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Enforcing Electronic Signatures in Commercial Contracts – Background, Current Law, and Practice Tips
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Enforcing Electronic Signatures in Commercial Contracts – Background, Current Law, and Practice Tips – Part 3

We’ve recently been discussing the use of electronic signatures in commercial transactions, including federal enactment of the E-Sign act, which grew out of the Uniform Electronic Transactions Act, basic tenets of the federal E-Sign law, and adoption of the law by forty-seven states and some U.S. Territories.   This article will review California’s E-Sign law, and our next article will highlight practice tips when it’s necessary to prove electronic signatures.

California was the first state to adopt the UETA as state law in 1999, now found in California Civil Code sections 1633.1-1633.17, and referenced in the California Commercial Code at Section 1108

Like the E-Sign act, California’s E-Sign law excepts certain areas of substantive law.  California’s E-Sign law, however, creates more exceptions, evidencing the State’s pro-consumer public policy concerns.  A complete list of exceptions to California’s E-Sign law can be found in Section 1633.3, but some of the notable exceptions are:

  • The title does not apply to California laws governing the creation and execution of wills, codicils, or testamentary trusts.
  • The title does not apply to UCC Division 1, except Sections 1107 and 1206.  (Allowing E-Sign to cover Sections 1107 and 1206 allows real estate transactions to be electronically conducted.)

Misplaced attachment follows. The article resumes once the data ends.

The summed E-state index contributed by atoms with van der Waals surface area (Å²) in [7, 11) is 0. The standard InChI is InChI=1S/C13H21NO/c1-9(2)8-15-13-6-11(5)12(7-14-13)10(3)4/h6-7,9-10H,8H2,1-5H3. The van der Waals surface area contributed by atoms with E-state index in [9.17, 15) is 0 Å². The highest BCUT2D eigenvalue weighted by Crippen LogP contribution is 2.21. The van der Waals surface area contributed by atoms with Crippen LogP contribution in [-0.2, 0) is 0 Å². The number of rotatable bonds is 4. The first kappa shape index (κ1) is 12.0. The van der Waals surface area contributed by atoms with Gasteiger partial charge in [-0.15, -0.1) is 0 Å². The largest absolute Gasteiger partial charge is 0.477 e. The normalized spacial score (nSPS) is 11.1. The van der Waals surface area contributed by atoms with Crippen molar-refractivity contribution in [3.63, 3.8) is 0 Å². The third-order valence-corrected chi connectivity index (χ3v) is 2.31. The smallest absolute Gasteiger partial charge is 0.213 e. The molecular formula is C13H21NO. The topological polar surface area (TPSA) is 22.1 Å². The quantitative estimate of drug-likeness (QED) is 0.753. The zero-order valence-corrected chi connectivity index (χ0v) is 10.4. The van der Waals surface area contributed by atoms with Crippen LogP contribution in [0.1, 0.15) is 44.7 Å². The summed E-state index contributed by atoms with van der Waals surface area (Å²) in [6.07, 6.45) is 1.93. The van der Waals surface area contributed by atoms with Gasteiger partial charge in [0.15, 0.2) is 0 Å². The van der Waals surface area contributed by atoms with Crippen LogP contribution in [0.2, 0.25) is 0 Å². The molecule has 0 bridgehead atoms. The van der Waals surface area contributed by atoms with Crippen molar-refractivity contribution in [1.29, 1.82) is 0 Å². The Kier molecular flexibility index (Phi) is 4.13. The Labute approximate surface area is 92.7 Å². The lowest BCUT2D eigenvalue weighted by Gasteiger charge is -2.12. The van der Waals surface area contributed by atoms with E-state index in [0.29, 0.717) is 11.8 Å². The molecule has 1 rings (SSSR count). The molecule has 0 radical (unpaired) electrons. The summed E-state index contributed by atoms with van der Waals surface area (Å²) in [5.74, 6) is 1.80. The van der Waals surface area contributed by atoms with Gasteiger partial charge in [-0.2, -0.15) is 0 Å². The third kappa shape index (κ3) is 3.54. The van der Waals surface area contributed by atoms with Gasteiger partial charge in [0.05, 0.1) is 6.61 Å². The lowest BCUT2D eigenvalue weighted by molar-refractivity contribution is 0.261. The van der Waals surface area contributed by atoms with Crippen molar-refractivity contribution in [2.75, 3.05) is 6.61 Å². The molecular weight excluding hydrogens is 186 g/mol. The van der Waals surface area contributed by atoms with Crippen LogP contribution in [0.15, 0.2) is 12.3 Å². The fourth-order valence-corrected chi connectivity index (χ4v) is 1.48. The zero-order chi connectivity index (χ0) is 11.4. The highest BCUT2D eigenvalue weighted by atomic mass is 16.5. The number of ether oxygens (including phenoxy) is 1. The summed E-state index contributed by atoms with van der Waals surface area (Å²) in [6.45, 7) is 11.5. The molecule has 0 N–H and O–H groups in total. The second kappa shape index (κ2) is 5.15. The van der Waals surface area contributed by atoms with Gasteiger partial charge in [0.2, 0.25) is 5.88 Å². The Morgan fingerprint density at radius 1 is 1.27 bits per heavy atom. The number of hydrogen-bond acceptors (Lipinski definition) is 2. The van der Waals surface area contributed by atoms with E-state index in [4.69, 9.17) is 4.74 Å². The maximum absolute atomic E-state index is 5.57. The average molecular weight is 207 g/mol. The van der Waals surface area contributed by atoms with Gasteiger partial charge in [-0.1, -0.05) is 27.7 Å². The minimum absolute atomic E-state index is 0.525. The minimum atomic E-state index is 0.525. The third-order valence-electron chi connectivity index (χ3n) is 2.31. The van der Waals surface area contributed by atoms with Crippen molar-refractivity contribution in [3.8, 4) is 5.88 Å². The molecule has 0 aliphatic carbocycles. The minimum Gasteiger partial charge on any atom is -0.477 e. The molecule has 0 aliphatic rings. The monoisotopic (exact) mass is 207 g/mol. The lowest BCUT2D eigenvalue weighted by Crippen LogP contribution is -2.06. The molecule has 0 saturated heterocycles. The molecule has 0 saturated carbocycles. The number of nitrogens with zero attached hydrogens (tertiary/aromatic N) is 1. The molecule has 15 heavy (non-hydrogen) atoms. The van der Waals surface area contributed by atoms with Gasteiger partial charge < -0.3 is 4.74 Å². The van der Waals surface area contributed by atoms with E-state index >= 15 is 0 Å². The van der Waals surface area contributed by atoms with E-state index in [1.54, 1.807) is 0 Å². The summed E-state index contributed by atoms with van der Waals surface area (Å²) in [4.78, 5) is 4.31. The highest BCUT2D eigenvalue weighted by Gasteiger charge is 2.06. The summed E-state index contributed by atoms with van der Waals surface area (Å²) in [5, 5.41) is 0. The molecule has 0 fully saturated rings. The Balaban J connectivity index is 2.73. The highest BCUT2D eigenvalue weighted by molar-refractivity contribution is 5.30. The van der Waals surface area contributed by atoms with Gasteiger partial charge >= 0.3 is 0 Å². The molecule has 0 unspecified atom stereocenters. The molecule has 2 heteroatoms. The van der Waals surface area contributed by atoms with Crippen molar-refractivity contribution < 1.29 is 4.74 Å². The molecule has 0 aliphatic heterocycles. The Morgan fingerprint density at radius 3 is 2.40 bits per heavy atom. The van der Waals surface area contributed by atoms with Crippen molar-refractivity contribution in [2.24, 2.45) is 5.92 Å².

• The title does not apply to UCC Divisions 3, 4, 5, 8, 9, or 11, which address negotiable instruments, bank deposits, letters of credit, investment securities, secured transactions, and funds transfers, respectively.
  • The title does not apply to any law that requires specifically identifiable text or disclosures in a record or a portion of a record be separately signed (including initialed).  Sections 1677 and 1678 of the Civil Code and 1298 of the Code of Civil Procedure are the exceptions to this exception; otherwise, real estate contracts could not be entered into electronically.

As noted above, a complete list of exceptions to California’s E-Sign law can be found in Section 1633.3, but many of the areas of exception deal specifically with instances where electronic notice is not sufficient.  Since the focus of our current articles is electronic signatures, their permissibility and enforceability, we will leave further discussion of electronic notices for another set of articles.

Businesses must change and adapt to emerging technologies to stay on the leading edge of industry trends.  If you conduct business in an area not specifically addressed by state or federal E-Sign law, or your business transactions overlap more than one area of law, you should seek a professional opinion regarding the enforceability of electronic signatures in your business transactions.

Our next and final article in this series will address practice tips for proving the existence of an electronic signature in a breach of contract context.  Glass & Goldberg provides high quality and cost-effective legal services and advice for clients in all aspects of business litigation and transactional law.  Call us at (818) 888-2220, email us at info@glassgoldberg.com, or visit us on the web at www.glassgoldberg.com to learn more about the firm and to sign up for future newsletters.

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